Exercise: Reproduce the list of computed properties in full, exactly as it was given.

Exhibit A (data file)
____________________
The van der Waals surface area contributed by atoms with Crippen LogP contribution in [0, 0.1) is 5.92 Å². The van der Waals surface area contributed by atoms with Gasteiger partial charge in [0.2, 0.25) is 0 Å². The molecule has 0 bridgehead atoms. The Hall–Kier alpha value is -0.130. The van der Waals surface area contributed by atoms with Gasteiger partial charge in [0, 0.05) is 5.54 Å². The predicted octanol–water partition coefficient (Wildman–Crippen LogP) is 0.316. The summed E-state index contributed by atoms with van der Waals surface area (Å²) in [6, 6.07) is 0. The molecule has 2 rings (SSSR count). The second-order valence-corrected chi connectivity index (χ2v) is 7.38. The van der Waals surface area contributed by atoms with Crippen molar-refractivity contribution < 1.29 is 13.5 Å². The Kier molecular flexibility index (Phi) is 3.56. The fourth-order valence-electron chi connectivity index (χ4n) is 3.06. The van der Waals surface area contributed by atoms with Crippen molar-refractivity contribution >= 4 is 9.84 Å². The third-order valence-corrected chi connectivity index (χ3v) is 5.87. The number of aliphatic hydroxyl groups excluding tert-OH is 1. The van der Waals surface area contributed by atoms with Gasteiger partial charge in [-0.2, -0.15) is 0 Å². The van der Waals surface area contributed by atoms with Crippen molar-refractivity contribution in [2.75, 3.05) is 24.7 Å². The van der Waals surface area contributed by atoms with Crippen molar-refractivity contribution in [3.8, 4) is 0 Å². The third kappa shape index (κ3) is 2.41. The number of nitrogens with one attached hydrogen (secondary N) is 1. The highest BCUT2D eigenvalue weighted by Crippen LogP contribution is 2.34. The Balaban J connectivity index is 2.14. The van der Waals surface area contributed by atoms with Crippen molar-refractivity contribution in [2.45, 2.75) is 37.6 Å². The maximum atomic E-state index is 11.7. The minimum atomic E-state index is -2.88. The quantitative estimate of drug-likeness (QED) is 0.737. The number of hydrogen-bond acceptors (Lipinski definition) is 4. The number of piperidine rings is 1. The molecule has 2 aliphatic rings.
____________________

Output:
The van der Waals surface area contributed by atoms with Crippen LogP contribution in [0, 0.1) is 5.92 Å². The van der Waals surface area contributed by atoms with Gasteiger partial charge in [0.2, 0.25) is 0 Å². The molecule has 0 bridgehead atoms. The Hall–Kier alpha value is -0.130. The van der Waals surface area contributed by atoms with Gasteiger partial charge in [0, 0.05) is 5.54 Å². The predicted octanol–water partition coefficient (Wildman–Crippen LogP) is 0.316. The summed E-state index contributed by atoms with van der Waals surface area (Å²) in [6, 6.07) is 0. The molecule has 2 rings (SSSR count). The second-order valence-corrected chi connectivity index (χ2v) is 7.38. The van der Waals surface area contributed by atoms with Crippen molar-refractivity contribution < 1.29 is 13.5 Å². The Kier molecular flexibility index (Phi) is 3.56. The fourth-order valence-electron chi connectivity index (χ4n) is 3.06. The van der Waals surface area contributed by atoms with Crippen molar-refractivity contribution >= 4 is 9.84 Å². The third-order valence-corrected chi connectivity index (χ3v) is 5.87. The number of aliphatic hydroxyl groups excluding tert-OH is 1. The van der Waals surface area contributed by atoms with Gasteiger partial charge in [-0.2, -0.15) is 0 Å². The van der Waals surface area contributed by atoms with Crippen molar-refractivity contribution in [2.75, 3.05) is 24.7 Å². The van der Waals surface area contributed by atoms with Crippen molar-refractivity contribution in [3.8, 4) is 0 Å². The third kappa shape index (κ3) is 2.41. The number of nitrogens with one attached hydrogen (secondary N) is 1. The highest BCUT2D eigenvalue weighted by Crippen LogP contribution is 2.34. The Balaban J connectivity index is 2.14. The van der Waals surface area contributed by atoms with Crippen molar-refractivity contribution in [2.45, 2.75) is 37.6 Å². The maximum atomic E-state index is 11.7. The minimum atomic E-state index is -2.88. The quantitative estimate of drug-likeness (QED) is 0.737. The number of hydrogen-bond acceptors (Lipinski definition) is 4. The number of piperidine rings is 1. The molecule has 2 aliphatic rings.